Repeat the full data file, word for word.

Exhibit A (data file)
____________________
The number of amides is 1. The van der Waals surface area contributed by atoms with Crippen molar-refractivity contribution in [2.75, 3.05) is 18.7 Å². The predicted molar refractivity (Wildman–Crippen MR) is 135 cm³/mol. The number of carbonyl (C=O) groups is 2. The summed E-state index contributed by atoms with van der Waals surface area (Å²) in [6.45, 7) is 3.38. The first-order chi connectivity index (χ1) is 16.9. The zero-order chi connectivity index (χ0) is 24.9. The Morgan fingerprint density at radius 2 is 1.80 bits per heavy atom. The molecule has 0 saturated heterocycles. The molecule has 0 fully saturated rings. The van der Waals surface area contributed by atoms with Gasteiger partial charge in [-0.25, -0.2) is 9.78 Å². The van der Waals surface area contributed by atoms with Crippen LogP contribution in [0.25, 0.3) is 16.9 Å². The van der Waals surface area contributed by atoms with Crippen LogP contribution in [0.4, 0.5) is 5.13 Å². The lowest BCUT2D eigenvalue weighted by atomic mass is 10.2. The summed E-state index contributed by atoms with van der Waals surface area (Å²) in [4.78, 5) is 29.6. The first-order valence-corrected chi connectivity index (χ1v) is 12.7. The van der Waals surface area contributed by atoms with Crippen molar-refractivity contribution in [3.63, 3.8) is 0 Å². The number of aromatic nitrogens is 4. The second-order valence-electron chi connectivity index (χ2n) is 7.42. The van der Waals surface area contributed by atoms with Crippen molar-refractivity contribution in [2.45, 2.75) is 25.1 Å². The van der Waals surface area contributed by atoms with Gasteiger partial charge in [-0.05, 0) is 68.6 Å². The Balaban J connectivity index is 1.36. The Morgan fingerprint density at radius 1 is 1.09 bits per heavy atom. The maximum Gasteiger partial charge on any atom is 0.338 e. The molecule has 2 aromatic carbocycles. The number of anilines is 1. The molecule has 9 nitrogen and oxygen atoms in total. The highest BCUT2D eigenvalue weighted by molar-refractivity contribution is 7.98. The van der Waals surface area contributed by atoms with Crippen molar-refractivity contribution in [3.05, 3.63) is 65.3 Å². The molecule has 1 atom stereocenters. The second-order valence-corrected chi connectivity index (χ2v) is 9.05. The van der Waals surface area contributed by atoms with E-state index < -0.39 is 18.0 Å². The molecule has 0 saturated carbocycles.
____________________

The number of amides is 1. The van der Waals surface area contributed by atoms with Crippen molar-refractivity contribution in [2.75, 3.05) is 18.7 Å². The predicted molar refractivity (Wildman–Crippen MR) is 135 cm³/mol. The number of carbonyl (C=O) groups is 2. The summed E-state index contributed by atoms with van der Waals surface area (Å²) in [6.45, 7) is 3.38. The first-order chi connectivity index (χ1) is 16.9. The zero-order chi connectivity index (χ0) is 24.9. The Morgan fingerprint density at radius 2 is 1.80 bits per heavy atom. The molecule has 0 saturated heterocycles. The molecule has 0 fully saturated rings. The van der Waals surface area contributed by atoms with Gasteiger partial charge in [-0.25, -0.2) is 9.78 Å². The van der Waals surface area contributed by atoms with Crippen LogP contribution in [0.25, 0.3) is 16.9 Å². The van der Waals surface area contributed by atoms with Crippen LogP contribution in [0.4, 0.5) is 5.13 Å². The lowest BCUT2D eigenvalue weighted by atomic mass is 10.2. The summed E-state index contributed by atoms with van der Waals surface area (Å²) in [4.78, 5) is 29.6. The first-order valence-corrected chi connectivity index (χ1v) is 12.7. The van der Waals surface area contributed by atoms with Crippen molar-refractivity contribution in [3.63, 3.8) is 0 Å². The number of aromatic nitrogens is 4. The second-order valence-electron chi connectivity index (χ2n) is 7.42. The van der Waals surface area contributed by atoms with Crippen molar-refractivity contribution in [2.45, 2.75) is 25.1 Å². The van der Waals surface area contributed by atoms with Gasteiger partial charge in [-0.05, 0) is 68.6 Å². The Balaban J connectivity index is 1.36. The Morgan fingerprint density at radius 1 is 1.09 bits per heavy atom. The maximum Gasteiger partial charge on any atom is 0.338 e. The molecule has 2 aromatic carbocycles. The number of anilines is 1. The molecule has 9 nitrogen and oxygen atoms in total. The highest BCUT2D eigenvalue weighted by molar-refractivity contribution is 7.98. The van der Waals surface area contributed by atoms with Crippen molar-refractivity contribution in [3.05, 3.63) is 65.3 Å². The molecule has 1 atom stereocenters. The second-order valence-corrected chi connectivity index (χ2v) is 9.05. The van der Waals surface area contributed by atoms with E-state index < -0.39 is 18.0 Å². The molecule has 0 saturated carbocycles.